Panel C of Figure 3 [ PDF 19.6KB | 1 page ] shows that FDI and parts and components then began flowing to the PRC, especially after the PRC joined the WTO in 2001. Many have argued that the PRC's WTO accession gave foreign investors confidence that the PRC would sustain an FDI-friendly environment through fair and coherent enforcement of the relevant laws and regulations (see, e.g., Chen, 2008).

While Japanese firms were the first to shift labor-intensive assembly operations to lower-wage locations in Asia, other Asian firms soon followed. Producers in Taipei,China and Republic of Korea, confronted with higher wages and stronger exchange rates in the late 1980s and 1990s, also shifted production to less costly regions in Asia.

Figure 4 presents data not only for Japan but also for other East Asian countries. It shows the flow of electronic parts and components within East Asia and the flow of final assembled computers from East Asia to the world. The category 'electronic parts and components' is the largest category traded within the region and the category "computers and office equipment" is the largest category exported from East Asia to the rest of the world. Electronic parts and components are also key inputs into computers.

Figure 4a [ PDF 19KB | 1 page ] shows that during the 1980s electronic parts and components from East Asia flowed in equal quantities to the NIEs and to ASEAN countries. Then in the 1990s, as the NIEs lost their locational advantages in assembly operations, flows to ASEAN far surpassed flows to the NIEs. Starting in 2001 there was a surge in electronic parts and components going to the PRC, and the PRC's imports of these imported inputs soon surpassed ASEAN's imports.

Figure 4b [ PDF 18.9KB | 1 page ] shows exports of final assembled computers from East Asian counties and regions to the world. While Japan was the leading exporter in the 1980s, ASEAN became the leading exporter in the 1990s. This reflects the large increase in electronic parts and components flowing into ASEAN in the 1990s. Then starting in 2001 computer exports from the PRC exploded, again reflecting the surge in parts and components imports into the PRC that began in 2001.

Intricate production and distribution networks developed in the region, involving complicated combinations of intra-firm trade, arms-length transactions, and outsourcing. FDI firms broke up the production processes for a good (e.g., a computer) into fragmented blocks, and allocated these blocks across countries in Asia based on differences in factor endowments and other locational advantages. In the case of ASEAN's imports from East Asia, for instance, 33% in 2009 were electronics goods. In the case of ASEAN's exports to the PRC, almost 60% were electronics goods.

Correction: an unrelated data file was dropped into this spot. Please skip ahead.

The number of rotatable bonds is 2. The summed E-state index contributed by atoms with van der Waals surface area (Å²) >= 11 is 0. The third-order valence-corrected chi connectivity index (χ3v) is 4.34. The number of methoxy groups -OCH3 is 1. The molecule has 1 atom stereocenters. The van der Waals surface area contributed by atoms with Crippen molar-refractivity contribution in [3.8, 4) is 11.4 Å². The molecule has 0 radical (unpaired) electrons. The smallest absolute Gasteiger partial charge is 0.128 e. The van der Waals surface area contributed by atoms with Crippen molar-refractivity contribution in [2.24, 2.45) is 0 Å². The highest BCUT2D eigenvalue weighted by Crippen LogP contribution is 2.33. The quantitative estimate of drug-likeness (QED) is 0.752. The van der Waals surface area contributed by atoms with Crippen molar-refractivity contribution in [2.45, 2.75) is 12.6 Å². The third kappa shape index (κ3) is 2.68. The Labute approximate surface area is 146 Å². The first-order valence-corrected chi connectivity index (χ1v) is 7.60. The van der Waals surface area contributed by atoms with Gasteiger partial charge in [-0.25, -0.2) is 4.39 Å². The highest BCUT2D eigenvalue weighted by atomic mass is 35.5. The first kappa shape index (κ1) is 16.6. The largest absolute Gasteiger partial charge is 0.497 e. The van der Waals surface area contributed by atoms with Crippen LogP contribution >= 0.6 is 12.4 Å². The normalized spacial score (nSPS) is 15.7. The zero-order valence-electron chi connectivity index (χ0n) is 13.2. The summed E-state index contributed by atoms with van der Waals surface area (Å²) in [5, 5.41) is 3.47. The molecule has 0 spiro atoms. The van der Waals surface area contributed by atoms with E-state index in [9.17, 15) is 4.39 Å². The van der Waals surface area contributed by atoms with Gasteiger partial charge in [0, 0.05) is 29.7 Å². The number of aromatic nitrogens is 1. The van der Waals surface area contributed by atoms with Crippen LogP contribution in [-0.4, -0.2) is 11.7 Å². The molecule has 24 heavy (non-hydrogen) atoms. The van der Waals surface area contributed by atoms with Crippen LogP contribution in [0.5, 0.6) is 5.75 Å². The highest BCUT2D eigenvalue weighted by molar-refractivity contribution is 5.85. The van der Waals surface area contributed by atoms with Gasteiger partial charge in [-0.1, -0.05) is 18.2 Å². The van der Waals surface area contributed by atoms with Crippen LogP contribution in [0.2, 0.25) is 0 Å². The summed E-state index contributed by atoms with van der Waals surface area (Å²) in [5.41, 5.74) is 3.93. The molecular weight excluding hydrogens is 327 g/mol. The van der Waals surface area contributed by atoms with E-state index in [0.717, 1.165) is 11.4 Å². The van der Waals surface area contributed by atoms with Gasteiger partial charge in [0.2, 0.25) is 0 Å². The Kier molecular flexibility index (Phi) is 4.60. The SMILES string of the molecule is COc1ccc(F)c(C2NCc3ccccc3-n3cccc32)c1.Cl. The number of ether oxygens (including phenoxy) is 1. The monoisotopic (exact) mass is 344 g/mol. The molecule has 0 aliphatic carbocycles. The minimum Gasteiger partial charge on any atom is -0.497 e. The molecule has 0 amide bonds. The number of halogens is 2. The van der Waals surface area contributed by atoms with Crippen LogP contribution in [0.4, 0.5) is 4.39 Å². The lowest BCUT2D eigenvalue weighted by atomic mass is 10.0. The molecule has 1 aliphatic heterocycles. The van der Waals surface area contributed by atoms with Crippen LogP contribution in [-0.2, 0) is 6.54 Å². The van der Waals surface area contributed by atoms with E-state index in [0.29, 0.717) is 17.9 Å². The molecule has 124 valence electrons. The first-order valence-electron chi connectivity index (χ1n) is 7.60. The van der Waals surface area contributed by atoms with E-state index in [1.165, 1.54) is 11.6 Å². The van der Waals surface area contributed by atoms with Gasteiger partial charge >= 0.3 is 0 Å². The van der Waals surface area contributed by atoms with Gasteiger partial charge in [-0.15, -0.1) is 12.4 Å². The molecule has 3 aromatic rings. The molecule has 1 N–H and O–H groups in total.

An example of this intra-regional trade in electronics goods comes from the hard disk drive (HDD) industry. As Hiratsuka (2010) documents, affiliates of Japanese MNCs in the Philippines make parts and components and ship them to Thailand to produce HDDs. These HDDs are then shipped to the PRC to assemble computers, and the final computers are exported throughout the world. Value chains such as these have mushroomed in East Asia. The next section analyzes these production networks in more detail.

Up until recently the lion's share of goods produced within East Asian production networks have been exported outside of the region. However, as Gaulier et al. (2011) discussed, firms in Japan and the Asian NIEs have increasingly established enterprises within the PRC to cater to local demand. They then export parts and components and capital goods from the home countries to their affiliates in the PRC. These exports that are directed to the local PRC's market are classified as ordinary exports by the PRC's Customs Agency. These exported inputs from the home countries to foreign-invested enterprises in the PRC caused Japan and the NIEs to run ordinary trade surpluses in 2010 of $70 billion with the PRC.

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    The views expressed in this paper are the views of the authors and do not necessarily reflect the views or policies of the Asian Development Bank Institute (ADBI), the Asian Development Bank (ADB), its Board of Directors, or the governments they represent. ADBI does not guarantee the accuracy of the data included in this paper and accepts no responsibility for any consequences of their use. Terminology used may not necessarily be consistent with ADB official terms.